$exp->spawn($command) or die "Cannot spawn $command: $!\n";
    # send some string there:
    $exp->send($command);

Will try to start $command on this server, then send $command to that process.  Is this really what you intended?

What are you trying to do?  If you aren't capturing any of the output, maybe Expect isn't really what you need.
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Author Comment

by:SapphireGirl
ID: 24229699
Ok, I set the $PrintReport flag to be 1 and the program chokes with the error

Attempt to bless into a reference at /usr/lib/perl5/vendor_perl/5.8.6/Expect.pm line 182.

I must not be using the $exp->exp_init() method correctly.
I passed it an open FH.

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Author Comment

by:SapphireGirl
ID: 24229712
I would like to capture the output in 2 ways.
1.  Just STDOUT (printing to the screen) or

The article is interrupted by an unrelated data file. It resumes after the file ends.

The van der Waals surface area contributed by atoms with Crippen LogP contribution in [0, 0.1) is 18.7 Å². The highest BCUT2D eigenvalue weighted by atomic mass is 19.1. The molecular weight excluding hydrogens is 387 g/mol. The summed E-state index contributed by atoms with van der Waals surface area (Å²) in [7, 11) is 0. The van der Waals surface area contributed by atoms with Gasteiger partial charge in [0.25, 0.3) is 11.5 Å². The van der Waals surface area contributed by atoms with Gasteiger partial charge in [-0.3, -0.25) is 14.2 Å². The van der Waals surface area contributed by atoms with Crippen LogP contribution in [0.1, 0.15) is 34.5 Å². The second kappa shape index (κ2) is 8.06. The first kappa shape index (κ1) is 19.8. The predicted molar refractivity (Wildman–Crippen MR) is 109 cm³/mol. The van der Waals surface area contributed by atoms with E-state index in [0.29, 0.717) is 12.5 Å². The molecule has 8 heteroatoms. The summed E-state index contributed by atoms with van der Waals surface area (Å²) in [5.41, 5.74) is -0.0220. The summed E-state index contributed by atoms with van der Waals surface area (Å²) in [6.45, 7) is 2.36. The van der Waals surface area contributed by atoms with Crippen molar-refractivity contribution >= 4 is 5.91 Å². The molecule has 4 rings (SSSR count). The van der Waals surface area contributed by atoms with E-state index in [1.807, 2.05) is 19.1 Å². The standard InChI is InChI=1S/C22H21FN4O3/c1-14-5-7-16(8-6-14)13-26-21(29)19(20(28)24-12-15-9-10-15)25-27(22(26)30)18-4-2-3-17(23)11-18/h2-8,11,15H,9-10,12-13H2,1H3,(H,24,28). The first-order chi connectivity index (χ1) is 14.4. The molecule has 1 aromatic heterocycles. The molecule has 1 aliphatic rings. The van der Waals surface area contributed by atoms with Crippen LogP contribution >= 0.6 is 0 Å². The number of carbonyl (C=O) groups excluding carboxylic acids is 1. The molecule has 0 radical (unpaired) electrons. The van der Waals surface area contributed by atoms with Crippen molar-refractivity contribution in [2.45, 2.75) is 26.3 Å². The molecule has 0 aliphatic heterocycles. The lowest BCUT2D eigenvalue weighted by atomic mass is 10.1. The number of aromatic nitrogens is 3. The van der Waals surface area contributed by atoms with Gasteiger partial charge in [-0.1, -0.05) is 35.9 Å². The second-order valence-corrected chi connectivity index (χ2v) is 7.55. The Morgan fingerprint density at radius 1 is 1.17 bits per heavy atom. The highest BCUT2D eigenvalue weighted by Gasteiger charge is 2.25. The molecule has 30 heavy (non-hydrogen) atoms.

2.  Write it to a Report File.
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Author Comment

by:SapphireGirl
ID: 24229730
I think I want to be using the Expect Methods because I could be running this TestExpect method in a loop say 64 or 128 times.

Does that make sense.  I did not want to use backticks and capture the response.
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Expert Comment

by:Adam314
ID: 24229816
Why did you not want to use backticks?  Expect is good if you need to look for some particular output, and provide input based on that.  If you just want to capture all of the output, backticks are fine.  If the output is to large to store in a variable all at once (which is what happens with backticks), you might use open with "|", and read/process 1 line at a time.  If you need to read from and write to the process, open2 or open3 might be good.